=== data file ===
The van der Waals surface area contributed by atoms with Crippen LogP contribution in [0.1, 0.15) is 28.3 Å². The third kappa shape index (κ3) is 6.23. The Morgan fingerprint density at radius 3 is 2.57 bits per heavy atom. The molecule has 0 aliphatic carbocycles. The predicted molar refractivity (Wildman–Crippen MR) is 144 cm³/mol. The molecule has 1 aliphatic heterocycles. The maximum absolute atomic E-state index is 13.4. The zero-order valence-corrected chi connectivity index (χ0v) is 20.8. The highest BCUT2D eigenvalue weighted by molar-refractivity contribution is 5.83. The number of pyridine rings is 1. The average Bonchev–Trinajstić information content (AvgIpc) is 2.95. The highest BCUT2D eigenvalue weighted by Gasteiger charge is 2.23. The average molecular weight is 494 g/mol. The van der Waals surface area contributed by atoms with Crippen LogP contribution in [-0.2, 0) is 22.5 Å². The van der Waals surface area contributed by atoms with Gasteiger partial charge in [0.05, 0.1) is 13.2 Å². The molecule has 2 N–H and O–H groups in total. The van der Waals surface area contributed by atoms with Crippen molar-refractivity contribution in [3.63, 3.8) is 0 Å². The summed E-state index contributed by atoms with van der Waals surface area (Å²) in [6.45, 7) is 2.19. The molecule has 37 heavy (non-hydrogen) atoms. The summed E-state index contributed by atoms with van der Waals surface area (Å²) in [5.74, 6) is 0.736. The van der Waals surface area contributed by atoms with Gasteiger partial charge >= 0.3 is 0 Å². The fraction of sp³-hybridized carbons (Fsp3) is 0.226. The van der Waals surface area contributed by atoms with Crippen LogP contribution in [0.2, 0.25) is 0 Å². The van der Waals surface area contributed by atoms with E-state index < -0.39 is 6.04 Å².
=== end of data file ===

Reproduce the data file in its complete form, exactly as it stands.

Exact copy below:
The van der Waals surface area contributed by atoms with Crippen LogP contribution in [0.1, 0.15) is 28.3 Å². The third kappa shape index (κ3) is 6.23. The Morgan fingerprint density at radius 3 is 2.57 bits per heavy atom. The molecule has 0 aliphatic carbocycles. The predicted molar refractivity (Wildman–Crippen MR) is 144 cm³/mol. The molecule has 1 aliphatic heterocycles. The maximum absolute atomic E-state index is 13.4. The zero-order valence-corrected chi connectivity index (χ0v) is 20.8. The highest BCUT2D eigenvalue weighted by molar-refractivity contribution is 5.83. The number of pyridine rings is 1. The average Bonchev–Trinajstić information content (AvgIpc) is 2.95. The highest BCUT2D eigenvalue weighted by Gasteiger charge is 2.23. The average molecular weight is 494 g/mol. The van der Waals surface area contributed by atoms with Crippen LogP contribution in [-0.2, 0) is 22.5 Å². The van der Waals surface area contributed by atoms with Gasteiger partial charge in [0.05, 0.1) is 13.2 Å². The molecule has 2 N–H and O–H groups in total. The van der Waals surface area contributed by atoms with Crippen molar-refractivity contribution in [3.63, 3.8) is 0 Å². The summed E-state index contributed by atoms with van der Waals surface area (Å²) in [6.45, 7) is 2.19. The molecule has 37 heavy (non-hydrogen) atoms. The summed E-state index contributed by atoms with van der Waals surface area (Å²) in [5.74, 6) is 0.736. The van der Waals surface area contributed by atoms with Gasteiger partial charge >= 0.3 is 0 Å². The fraction of sp³-hybridized carbons (Fsp3) is 0.226. The van der Waals surface area contributed by atoms with Crippen LogP contribution in [0.2, 0.25) is 0 Å². The van der Waals surface area contributed by atoms with E-state index < -0.39 is 6.04 Å².